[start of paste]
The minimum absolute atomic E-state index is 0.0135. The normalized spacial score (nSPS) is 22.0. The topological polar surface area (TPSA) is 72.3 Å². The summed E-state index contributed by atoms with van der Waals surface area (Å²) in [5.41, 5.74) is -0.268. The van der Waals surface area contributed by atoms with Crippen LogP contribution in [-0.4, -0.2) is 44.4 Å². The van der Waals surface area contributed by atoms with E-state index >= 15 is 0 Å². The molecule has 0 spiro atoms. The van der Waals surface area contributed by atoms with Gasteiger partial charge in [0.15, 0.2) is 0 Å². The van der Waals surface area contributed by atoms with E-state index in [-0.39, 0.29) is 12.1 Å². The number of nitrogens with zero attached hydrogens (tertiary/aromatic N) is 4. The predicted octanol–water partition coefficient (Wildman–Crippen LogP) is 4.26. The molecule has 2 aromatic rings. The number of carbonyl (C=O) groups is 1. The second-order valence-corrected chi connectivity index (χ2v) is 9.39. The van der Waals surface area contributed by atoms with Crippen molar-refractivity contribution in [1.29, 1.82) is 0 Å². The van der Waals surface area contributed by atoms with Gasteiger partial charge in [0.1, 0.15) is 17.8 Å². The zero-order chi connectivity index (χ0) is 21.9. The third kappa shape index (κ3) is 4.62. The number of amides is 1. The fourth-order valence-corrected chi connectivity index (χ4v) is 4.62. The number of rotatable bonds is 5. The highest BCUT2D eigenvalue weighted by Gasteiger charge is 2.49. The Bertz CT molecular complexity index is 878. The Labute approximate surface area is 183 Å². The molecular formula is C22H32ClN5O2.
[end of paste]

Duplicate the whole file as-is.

The minimum absolute atomic E-state index is 0.0135. The normalized spacial score (nSPS) is 22.0. The topological polar surface area (TPSA) is 72.3 Å². The summed E-state index contributed by atoms with van der Waals surface area (Å²) in [5.41, 5.74) is -0.268. The van der Waals surface area contributed by atoms with Crippen LogP contribution in [-0.4, -0.2) is 44.4 Å². The van der Waals surface area contributed by atoms with E-state index >= 15 is 0 Å². The molecule has 0 spiro atoms. The van der Waals surface area contributed by atoms with Gasteiger partial charge in [0.15, 0.2) is 0 Å². The van der Waals surface area contributed by atoms with E-state index in [-0.39, 0.29) is 12.1 Å². The number of nitrogens with zero attached hydrogens (tertiary/aromatic N) is 4. The predicted octanol–water partition coefficient (Wildman–Crippen LogP) is 4.26. The molecule has 2 aromatic rings. The number of carbonyl (C=O) groups is 1. The second-order valence-corrected chi connectivity index (χ2v) is 9.39. The van der Waals surface area contributed by atoms with Crippen molar-refractivity contribution in [1.29, 1.82) is 0 Å². The van der Waals surface area contributed by atoms with Gasteiger partial charge in [0.1, 0.15) is 17.8 Å². The zero-order chi connectivity index (χ0) is 21.9. The third kappa shape index (κ3) is 4.62. The number of amides is 1. The fourth-order valence-corrected chi connectivity index (χ4v) is 4.62. The number of rotatable bonds is 5. The highest BCUT2D eigenvalue weighted by Gasteiger charge is 2.49. The Bertz CT molecular complexity index is 878. The Labute approximate surface area is 183 Å². The molecular formula is C22H32ClN5O2.